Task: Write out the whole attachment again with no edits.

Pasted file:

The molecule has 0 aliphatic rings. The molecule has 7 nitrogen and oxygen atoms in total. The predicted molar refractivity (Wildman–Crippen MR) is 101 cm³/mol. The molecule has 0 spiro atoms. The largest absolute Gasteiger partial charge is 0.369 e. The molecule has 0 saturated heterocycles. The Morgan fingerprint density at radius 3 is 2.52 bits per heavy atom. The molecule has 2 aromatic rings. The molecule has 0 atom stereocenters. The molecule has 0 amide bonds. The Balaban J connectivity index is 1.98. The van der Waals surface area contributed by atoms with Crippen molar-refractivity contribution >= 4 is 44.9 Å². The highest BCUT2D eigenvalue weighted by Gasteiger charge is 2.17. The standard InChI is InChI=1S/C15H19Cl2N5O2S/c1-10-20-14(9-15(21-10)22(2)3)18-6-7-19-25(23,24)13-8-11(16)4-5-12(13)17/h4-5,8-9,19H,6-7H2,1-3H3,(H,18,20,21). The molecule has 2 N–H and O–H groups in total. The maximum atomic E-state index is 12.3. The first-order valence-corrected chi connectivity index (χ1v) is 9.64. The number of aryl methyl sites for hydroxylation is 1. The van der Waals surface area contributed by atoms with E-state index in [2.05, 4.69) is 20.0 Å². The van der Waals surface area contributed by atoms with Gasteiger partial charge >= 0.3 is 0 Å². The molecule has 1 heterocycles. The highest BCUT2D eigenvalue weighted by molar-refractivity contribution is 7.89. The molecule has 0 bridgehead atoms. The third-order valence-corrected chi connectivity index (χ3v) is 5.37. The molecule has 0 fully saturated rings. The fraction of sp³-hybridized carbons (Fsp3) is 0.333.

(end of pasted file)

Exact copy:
The molecule has 0 aliphatic rings. The molecule has 7 nitrogen and oxygen atoms in total. The predicted molar refractivity (Wildman–Crippen MR) is 101 cm³/mol. The molecule has 0 spiro atoms. The largest absolute Gasteiger partial charge is 0.369 e. The molecule has 0 saturated heterocycles. The Morgan fingerprint density at radius 3 is 2.52 bits per heavy atom. The molecule has 2 aromatic rings. The molecule has 0 atom stereocenters. The molecule has 0 amide bonds. The Balaban J connectivity index is 1.98. The van der Waals surface area contributed by atoms with Crippen molar-refractivity contribution >= 4 is 44.9 Å². The highest BCUT2D eigenvalue weighted by Gasteiger charge is 2.17. The standard InChI is InChI=1S/C15H19Cl2N5O2S/c1-10-20-14(9-15(21-10)22(2)3)18-6-7-19-25(23,24)13-8-11(16)4-5-12(13)17/h4-5,8-9,19H,6-7H2,1-3H3,(H,18,20,21). The molecule has 2 N–H and O–H groups in total. The maximum atomic E-state index is 12.3. The first-order valence-corrected chi connectivity index (χ1v) is 9.64. The number of aryl methyl sites for hydroxylation is 1. The van der Waals surface area contributed by atoms with E-state index in [2.05, 4.69) is 20.0 Å². The van der Waals surface area contributed by atoms with Gasteiger partial charge >= 0.3 is 0 Å². The molecule has 1 heterocycles. The highest BCUT2D eigenvalue weighted by molar-refractivity contribution is 7.89. The molecule has 0 bridgehead atoms. The third-order valence-corrected chi connectivity index (χ3v) is 5.37. The molecule has 0 fully saturated rings. The fraction of sp³-hybridized carbons (Fsp3) is 0.333.